Over the past few years we’ve seen a lot of mortgagee sale opportunities but most people have been very wary of engaging in such a purchase. With the economy and the housing market going on the way back up, you won’t see as many of theses sales around. So why am I talking about it now? Because you probably have more confidence in the market and it doesn’t seem such a scary prospect. It’s human nature to feel more confident in the housing market when financial indicators are pointing up, rather than down.
There may not be as many of these bank sales around now, but they will be there, you just have to look a little harder. Purchasing property through mortgagee sales can be a great way to invest in the property market, as long as you seek the correct advise and know what to look out for.
Usual buyer protection cover may not apply
Mortgagee sales are a way for banks to recoup their costs and they will be striving to get the best price possible. Therefore, the bank doesn’t want further liability hanging over the sale and this can leave the buyer exposed in ways not present in a normal purchase.
Check the sale and purchase agreement
Look for what is crossed out or deleted and therefore, not applicable to your purchase. What risk are you liable for depending on guarantees no longer applicable? The bank will often remove guarantees you would normally be covered with when purchasing from a vendor, as they will not want to be exposed to any risk or after-sale issues.
Ask to check for the following in the sale agreement:
- How the agreement treats chattels, fixtures and fittings. Does the agreement entitle you to these or are they being removed from the property? Because you view the property with floor and window coverings, dish washer and light fittings does not necessarily mean that they are part of the purchase. Imagine a worse case scenario and walking into your new property to find no kitchen units or bench tops!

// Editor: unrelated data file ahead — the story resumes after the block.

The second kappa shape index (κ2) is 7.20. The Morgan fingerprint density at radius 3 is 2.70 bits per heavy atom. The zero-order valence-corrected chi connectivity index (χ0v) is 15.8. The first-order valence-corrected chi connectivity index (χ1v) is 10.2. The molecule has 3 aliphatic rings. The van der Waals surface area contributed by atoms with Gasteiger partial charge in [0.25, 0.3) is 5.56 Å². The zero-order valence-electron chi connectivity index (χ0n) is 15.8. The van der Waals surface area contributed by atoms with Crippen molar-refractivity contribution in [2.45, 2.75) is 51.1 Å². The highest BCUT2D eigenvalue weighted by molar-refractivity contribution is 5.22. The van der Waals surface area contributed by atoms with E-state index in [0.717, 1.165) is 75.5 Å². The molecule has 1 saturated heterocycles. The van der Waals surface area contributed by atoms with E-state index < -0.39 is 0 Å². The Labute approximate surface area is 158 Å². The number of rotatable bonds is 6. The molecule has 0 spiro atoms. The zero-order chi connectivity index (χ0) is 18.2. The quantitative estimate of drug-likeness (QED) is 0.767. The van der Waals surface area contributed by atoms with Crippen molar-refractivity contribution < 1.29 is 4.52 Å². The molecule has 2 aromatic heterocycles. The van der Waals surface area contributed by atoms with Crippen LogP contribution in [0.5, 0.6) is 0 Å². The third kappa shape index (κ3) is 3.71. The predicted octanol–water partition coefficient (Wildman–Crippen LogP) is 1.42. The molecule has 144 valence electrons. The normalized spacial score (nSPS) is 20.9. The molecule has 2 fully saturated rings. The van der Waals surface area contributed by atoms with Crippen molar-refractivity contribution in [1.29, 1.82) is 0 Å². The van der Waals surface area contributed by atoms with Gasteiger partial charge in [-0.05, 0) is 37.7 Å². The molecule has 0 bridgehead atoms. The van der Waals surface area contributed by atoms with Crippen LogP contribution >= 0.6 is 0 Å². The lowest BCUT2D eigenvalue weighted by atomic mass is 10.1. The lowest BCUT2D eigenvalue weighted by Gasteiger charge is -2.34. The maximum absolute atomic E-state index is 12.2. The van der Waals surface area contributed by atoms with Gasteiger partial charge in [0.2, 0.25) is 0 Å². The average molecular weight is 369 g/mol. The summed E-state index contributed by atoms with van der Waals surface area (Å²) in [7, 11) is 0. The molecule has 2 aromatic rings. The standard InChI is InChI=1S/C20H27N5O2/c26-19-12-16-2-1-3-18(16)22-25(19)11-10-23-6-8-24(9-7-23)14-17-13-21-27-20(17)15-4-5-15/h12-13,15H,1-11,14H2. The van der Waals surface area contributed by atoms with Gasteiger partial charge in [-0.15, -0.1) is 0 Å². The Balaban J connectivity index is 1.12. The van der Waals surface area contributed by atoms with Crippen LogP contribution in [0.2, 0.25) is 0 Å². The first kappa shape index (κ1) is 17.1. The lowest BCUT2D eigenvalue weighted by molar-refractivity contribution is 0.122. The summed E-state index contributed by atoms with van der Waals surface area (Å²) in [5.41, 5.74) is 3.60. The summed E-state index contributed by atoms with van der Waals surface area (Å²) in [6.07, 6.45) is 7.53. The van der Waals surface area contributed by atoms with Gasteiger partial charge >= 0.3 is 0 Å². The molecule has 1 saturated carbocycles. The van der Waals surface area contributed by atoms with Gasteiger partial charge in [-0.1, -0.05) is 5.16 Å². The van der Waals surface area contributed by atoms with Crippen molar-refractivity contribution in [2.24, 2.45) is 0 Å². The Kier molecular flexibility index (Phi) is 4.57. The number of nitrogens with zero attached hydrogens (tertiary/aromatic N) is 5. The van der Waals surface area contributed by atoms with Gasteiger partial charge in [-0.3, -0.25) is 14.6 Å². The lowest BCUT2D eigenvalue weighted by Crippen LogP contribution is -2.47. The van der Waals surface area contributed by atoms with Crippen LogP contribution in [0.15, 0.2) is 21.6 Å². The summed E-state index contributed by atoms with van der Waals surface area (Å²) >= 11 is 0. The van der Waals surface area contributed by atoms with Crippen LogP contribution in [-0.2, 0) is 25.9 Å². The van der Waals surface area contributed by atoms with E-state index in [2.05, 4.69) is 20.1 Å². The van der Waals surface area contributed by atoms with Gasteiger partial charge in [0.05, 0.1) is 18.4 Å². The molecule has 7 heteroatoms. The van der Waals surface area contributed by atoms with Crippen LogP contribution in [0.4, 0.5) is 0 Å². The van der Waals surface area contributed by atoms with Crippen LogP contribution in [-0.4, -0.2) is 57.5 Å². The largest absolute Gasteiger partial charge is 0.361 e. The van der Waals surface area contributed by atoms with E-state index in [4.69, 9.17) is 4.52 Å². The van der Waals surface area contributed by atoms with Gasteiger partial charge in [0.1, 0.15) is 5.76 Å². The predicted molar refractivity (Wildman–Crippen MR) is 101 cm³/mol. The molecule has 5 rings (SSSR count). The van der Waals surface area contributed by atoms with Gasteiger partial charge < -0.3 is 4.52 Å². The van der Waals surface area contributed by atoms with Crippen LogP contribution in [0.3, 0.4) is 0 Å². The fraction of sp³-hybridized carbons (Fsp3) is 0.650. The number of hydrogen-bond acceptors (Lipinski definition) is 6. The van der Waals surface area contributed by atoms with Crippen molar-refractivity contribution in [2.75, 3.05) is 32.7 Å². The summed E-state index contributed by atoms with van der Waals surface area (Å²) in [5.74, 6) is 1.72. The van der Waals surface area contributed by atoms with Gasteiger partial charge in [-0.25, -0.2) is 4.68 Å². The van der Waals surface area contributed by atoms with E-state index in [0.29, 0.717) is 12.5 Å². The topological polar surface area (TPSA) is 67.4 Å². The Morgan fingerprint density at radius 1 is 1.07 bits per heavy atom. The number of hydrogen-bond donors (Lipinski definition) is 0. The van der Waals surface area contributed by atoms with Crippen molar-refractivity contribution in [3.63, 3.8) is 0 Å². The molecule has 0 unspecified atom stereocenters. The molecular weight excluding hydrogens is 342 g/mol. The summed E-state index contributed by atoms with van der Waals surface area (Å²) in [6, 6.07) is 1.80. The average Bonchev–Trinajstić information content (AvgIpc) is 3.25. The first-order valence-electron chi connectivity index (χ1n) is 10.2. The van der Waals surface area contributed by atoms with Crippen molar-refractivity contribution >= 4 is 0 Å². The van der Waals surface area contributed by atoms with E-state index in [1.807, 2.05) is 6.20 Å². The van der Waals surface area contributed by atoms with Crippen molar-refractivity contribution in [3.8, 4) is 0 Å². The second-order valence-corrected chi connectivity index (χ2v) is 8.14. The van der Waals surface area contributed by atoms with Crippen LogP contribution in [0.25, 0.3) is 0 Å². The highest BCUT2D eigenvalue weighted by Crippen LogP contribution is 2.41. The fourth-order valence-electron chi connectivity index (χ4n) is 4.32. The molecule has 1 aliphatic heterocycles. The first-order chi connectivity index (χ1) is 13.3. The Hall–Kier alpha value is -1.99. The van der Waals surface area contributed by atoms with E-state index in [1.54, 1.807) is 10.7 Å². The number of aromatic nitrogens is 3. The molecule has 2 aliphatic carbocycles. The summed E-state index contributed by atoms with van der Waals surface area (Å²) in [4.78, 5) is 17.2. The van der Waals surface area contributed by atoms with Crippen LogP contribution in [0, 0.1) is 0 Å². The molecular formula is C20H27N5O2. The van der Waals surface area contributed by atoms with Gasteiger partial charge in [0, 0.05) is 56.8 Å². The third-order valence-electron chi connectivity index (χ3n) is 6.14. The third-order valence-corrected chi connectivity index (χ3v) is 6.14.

- With a mortgagee sale, vacant possession and a clear title is paramount. Be sure to include this in your agreement if not already present.
Be aware that the property may be sold with very unhappy occupiers
They may not be agreeable to the sale and you need to be aware that you could be purchasing a property which has been the result of willful damage prior to your possession.
BEFORE you purchase a mortgagee property, check with your insurance company
Insurance providers are well aware of mortgagee sale risks so you need to know what is not covered. Theft, damage and vandalism are risks that you need to factor into your purchase price.
Check out the property prior to bidding
- Don’t rely on internet descriptions and photos
- Don’t rely on real estate brochures or phone calls with estate agents
- Visit the property yourself and take photos of each room so you know what is there prior to the sale.
Be ready for any potential problems
If your bank or insurance company aren’t doing their best by you, that doesn’t miss you should miss out on the mortgage sale. Contracts with deleted guarantees and limited insurance means that you need to be a proactive purchaser.
- Factor in the cost of interior decorating in case of worse case scenarios
- Factor in the cost of landscaping or a new garden if required
- Don’t purchase if you don’t have the financial flexibility to fix up the mortgagee property if necessary
- Don’t rely on insurance as a fallback
…and good luck. There are some bargains to be had, it is simply a case of Buyer Beware.